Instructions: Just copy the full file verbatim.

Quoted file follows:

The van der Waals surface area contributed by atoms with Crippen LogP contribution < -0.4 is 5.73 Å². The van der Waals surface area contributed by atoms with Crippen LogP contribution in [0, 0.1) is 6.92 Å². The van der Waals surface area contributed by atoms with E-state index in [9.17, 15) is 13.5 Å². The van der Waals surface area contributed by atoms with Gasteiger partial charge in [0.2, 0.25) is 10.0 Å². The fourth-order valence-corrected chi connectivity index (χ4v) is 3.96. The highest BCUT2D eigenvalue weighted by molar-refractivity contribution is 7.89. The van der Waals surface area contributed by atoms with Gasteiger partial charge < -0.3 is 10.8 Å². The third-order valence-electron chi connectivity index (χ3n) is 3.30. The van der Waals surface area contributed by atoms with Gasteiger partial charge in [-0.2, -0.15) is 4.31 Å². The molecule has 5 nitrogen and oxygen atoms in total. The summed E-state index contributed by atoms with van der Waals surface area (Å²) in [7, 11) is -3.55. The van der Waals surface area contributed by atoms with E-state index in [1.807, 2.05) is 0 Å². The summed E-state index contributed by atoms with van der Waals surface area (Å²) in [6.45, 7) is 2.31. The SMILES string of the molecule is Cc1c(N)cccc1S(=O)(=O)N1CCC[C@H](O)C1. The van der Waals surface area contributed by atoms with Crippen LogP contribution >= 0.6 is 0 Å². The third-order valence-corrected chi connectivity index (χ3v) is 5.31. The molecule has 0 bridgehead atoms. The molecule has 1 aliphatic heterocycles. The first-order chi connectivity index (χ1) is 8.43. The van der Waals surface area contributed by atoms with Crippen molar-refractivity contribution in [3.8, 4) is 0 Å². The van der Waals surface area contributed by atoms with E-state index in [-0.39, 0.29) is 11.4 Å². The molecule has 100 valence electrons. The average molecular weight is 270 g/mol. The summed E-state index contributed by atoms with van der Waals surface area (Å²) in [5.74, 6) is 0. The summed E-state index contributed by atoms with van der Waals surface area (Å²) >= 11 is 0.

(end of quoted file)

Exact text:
The van der Waals surface area contributed by atoms with Crippen LogP contribution < -0.4 is 5.73 Å². The van der Waals surface area contributed by atoms with Crippen LogP contribution in [0, 0.1) is 6.92 Å². The van der Waals surface area contributed by atoms with E-state index in [9.17, 15) is 13.5 Å². The van der Waals surface area contributed by atoms with Gasteiger partial charge in [0.2, 0.25) is 10.0 Å². The fourth-order valence-corrected chi connectivity index (χ4v) is 3.96. The highest BCUT2D eigenvalue weighted by molar-refractivity contribution is 7.89. The van der Waals surface area contributed by atoms with Gasteiger partial charge < -0.3 is 10.8 Å². The third-order valence-electron chi connectivity index (χ3n) is 3.30. The van der Waals surface area contributed by atoms with Gasteiger partial charge in [-0.2, -0.15) is 4.31 Å². The molecule has 5 nitrogen and oxygen atoms in total. The summed E-state index contributed by atoms with van der Waals surface area (Å²) in [7, 11) is -3.55. The van der Waals surface area contributed by atoms with E-state index in [1.807, 2.05) is 0 Å². The summed E-state index contributed by atoms with van der Waals surface area (Å²) in [6.45, 7) is 2.31. The SMILES string of the molecule is Cc1c(N)cccc1S(=O)(=O)N1CCC[C@H](O)C1. The van der Waals surface area contributed by atoms with Crippen LogP contribution >= 0.6 is 0 Å². The third-order valence-corrected chi connectivity index (χ3v) is 5.31. The molecule has 0 bridgehead atoms. The molecule has 1 aliphatic heterocycles. The first-order chi connectivity index (χ1) is 8.43. The van der Waals surface area contributed by atoms with Crippen molar-refractivity contribution in [3.8, 4) is 0 Å². The van der Waals surface area contributed by atoms with E-state index in [-0.39, 0.29) is 11.4 Å². The molecule has 100 valence electrons. The average molecular weight is 270 g/mol. The summed E-state index contributed by atoms with van der Waals surface area (Å²) in [5.74, 6) is 0. The summed E-state index contributed by atoms with van der Waals surface area (Å²) >= 11 is 0.